Who knew the Alsace region of France would look so…Bavarian? I probably shouldn’t say that, but still, it’s kind of hard to overlook: angled, exposed beams, heavy wood, and flowers that spill over from window boxes.
Alsace sits in an area molded by a frequently shifting French-German border, spending significant time under Germanic rule. It shares a similar dialect and gastronomy to the neighboring lands to the east. They also share the Rhine River and a love of winemaking.
So it all makes good sense. Except for one thing: To get from Bavaria to Alsace, you’ll cross through several German provinces whose architecture looks quite distinct (like Rheinland-Pfalz, where we live). There must be a logical explanation beyond the scope of this post . . . but then again, who really needs logic when in France?
We heard about a wine fair happening in the town of Ribeauvillé and decided to make that our first venture into French wine country. It’s just a couple hours away, so made a perfect weekend trip. The town is incredibly picturesque (see our photo gallery), as are the others nearby, with narrow, cobbled streets and buildings that share a Disney-like attention to color and cuteness. From what we heard, the trend intensifies further south. (We didn’t investigate because the Tour de France was passing through that very day, making traffic impossible.)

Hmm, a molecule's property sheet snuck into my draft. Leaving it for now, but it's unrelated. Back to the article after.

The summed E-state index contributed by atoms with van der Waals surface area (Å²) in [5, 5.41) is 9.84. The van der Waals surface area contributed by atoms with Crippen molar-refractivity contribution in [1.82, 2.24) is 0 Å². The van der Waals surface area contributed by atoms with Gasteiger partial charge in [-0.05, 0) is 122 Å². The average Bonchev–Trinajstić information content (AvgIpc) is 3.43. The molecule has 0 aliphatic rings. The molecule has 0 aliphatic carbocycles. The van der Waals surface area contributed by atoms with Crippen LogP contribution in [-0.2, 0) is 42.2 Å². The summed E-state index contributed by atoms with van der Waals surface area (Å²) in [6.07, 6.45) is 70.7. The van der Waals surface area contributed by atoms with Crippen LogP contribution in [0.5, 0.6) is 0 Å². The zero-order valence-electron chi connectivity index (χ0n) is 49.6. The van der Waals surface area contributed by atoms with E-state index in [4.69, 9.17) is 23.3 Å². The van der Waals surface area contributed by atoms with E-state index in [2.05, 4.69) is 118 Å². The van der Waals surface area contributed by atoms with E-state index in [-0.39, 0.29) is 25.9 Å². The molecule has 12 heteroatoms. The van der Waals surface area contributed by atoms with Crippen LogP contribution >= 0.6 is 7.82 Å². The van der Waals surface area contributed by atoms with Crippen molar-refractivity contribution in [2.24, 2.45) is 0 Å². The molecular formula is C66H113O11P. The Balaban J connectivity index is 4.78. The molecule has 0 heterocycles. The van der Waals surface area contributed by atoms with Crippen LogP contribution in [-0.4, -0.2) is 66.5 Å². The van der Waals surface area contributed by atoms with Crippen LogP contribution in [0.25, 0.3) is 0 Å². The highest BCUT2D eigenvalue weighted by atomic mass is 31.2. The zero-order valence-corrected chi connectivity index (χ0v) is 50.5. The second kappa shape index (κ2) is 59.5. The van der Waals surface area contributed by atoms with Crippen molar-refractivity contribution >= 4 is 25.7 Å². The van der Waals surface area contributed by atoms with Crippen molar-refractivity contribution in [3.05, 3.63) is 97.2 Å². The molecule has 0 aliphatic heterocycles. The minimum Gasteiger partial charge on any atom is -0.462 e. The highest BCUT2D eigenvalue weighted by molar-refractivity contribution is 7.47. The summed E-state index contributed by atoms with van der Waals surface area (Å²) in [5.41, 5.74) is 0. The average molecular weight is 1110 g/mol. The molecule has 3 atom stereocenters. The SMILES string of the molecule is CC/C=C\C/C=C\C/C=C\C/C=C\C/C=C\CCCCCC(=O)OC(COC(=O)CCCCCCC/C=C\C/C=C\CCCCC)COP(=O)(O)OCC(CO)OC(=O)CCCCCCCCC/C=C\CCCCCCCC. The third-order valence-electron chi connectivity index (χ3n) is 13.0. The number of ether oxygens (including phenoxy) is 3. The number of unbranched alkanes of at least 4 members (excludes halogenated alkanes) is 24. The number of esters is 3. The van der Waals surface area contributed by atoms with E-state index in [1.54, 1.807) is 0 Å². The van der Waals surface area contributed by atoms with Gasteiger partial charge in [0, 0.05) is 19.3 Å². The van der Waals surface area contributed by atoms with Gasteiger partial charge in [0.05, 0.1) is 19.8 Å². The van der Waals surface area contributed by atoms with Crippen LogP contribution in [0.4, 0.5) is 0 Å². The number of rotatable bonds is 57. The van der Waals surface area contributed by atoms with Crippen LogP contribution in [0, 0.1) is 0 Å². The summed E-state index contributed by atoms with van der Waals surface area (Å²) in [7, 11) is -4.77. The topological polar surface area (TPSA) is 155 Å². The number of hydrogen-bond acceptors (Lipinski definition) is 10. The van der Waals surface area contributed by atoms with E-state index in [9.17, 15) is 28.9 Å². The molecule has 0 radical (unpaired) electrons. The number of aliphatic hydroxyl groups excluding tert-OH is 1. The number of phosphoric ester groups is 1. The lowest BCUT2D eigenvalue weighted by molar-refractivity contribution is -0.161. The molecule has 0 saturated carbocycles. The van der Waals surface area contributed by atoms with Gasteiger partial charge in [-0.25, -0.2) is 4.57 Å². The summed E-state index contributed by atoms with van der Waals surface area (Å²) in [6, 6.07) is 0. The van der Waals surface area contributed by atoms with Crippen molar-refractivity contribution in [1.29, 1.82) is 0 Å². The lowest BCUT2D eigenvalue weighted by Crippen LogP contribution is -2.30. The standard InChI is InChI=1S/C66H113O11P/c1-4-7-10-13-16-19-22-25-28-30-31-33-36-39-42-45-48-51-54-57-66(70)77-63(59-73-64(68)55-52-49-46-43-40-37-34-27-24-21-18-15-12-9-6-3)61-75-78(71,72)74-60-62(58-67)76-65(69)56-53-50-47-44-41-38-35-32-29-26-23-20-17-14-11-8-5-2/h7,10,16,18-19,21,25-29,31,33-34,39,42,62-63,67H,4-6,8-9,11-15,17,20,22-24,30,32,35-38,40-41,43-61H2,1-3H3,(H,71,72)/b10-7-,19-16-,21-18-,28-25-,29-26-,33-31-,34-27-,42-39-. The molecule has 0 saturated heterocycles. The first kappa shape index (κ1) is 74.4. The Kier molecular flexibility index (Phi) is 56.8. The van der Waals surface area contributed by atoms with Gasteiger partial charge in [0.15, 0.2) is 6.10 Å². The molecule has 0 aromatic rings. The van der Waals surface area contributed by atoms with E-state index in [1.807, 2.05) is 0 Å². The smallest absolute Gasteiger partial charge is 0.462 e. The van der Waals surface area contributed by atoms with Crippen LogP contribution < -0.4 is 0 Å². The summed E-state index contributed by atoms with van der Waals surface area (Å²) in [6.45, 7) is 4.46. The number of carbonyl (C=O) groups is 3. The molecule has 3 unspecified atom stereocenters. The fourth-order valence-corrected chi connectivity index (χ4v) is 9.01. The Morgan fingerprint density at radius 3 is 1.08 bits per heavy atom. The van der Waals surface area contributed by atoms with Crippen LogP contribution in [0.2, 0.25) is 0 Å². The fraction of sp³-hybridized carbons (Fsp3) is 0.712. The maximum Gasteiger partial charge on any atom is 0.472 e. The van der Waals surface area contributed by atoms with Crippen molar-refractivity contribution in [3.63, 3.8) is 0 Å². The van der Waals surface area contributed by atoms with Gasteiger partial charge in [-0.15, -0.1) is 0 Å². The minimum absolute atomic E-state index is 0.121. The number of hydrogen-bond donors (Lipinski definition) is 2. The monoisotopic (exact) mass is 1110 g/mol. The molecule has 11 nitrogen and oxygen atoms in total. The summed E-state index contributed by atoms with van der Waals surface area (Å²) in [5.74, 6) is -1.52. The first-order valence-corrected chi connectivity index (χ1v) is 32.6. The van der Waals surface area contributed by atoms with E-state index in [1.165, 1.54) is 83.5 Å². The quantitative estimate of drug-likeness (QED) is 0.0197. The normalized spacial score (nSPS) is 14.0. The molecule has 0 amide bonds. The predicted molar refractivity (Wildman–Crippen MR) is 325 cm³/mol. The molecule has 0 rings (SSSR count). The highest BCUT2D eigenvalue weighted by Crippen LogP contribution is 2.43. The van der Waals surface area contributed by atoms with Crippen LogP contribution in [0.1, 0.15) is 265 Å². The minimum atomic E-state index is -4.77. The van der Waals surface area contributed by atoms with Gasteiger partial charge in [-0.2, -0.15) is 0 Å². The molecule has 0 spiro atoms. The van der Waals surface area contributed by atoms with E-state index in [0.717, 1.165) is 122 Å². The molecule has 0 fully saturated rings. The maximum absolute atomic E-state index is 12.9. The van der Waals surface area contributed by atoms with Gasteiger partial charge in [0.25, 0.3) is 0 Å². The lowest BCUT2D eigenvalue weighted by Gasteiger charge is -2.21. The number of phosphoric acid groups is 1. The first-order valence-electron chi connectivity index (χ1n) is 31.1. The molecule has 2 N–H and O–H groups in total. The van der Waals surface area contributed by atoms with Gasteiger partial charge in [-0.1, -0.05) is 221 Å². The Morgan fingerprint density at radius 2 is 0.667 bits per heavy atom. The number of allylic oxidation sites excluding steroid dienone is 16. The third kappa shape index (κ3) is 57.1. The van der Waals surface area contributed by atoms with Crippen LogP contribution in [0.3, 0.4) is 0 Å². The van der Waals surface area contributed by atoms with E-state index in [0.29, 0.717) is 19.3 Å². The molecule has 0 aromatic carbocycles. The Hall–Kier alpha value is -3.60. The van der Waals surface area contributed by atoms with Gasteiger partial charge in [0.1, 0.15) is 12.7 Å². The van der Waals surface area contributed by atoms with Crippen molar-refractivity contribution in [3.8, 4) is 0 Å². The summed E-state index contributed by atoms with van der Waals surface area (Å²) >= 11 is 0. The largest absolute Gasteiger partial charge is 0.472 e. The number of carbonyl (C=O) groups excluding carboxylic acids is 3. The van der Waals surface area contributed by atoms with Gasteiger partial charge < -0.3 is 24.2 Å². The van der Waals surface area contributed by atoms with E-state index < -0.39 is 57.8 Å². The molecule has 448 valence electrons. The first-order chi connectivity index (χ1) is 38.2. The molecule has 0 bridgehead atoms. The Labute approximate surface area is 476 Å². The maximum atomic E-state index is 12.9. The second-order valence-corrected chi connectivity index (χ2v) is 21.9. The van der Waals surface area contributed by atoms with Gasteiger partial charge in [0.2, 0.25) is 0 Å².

This particular one is set up in an auditorium with about six tables, which for a very measly entry fee gives access to hundreds and hundreds of wines. Each table represents a different varietal, namely Sylvaner, Pinot Gris, Pinot Blanc, Gewurztraminer and Riesling. Sparkling and dessert wines also show up for the occasion. Your only job is to choose which wineries and years to try, and then compare them to another, and then another. Keep an eye out for the ones most people seem to request, because there’s no skimping here on their fine reserves. Though overall too sweet for my taste (the driest Gewurztraminer available, served up by the son of one of the vineyard owners, still tasted semi-sweet), you can’t help but be impressed with how many wineries fit in to the tiny tri-town region, and how generously they pour.
And then the food: Some of the area’s best restaurants turn out to help you soak up the alcohol with perfectly grilled prawns, foie gras, chocolate truffles, and more. A few euro buy you a tapa-sized plate…paired with a full glass of wine!
So here’s our advice in a nutshell: For a fun time, skip lunch and then go to a regional French wine festival. With a little bit of luck, you’ll even find your way back to your ellusive B&B at the end of the night.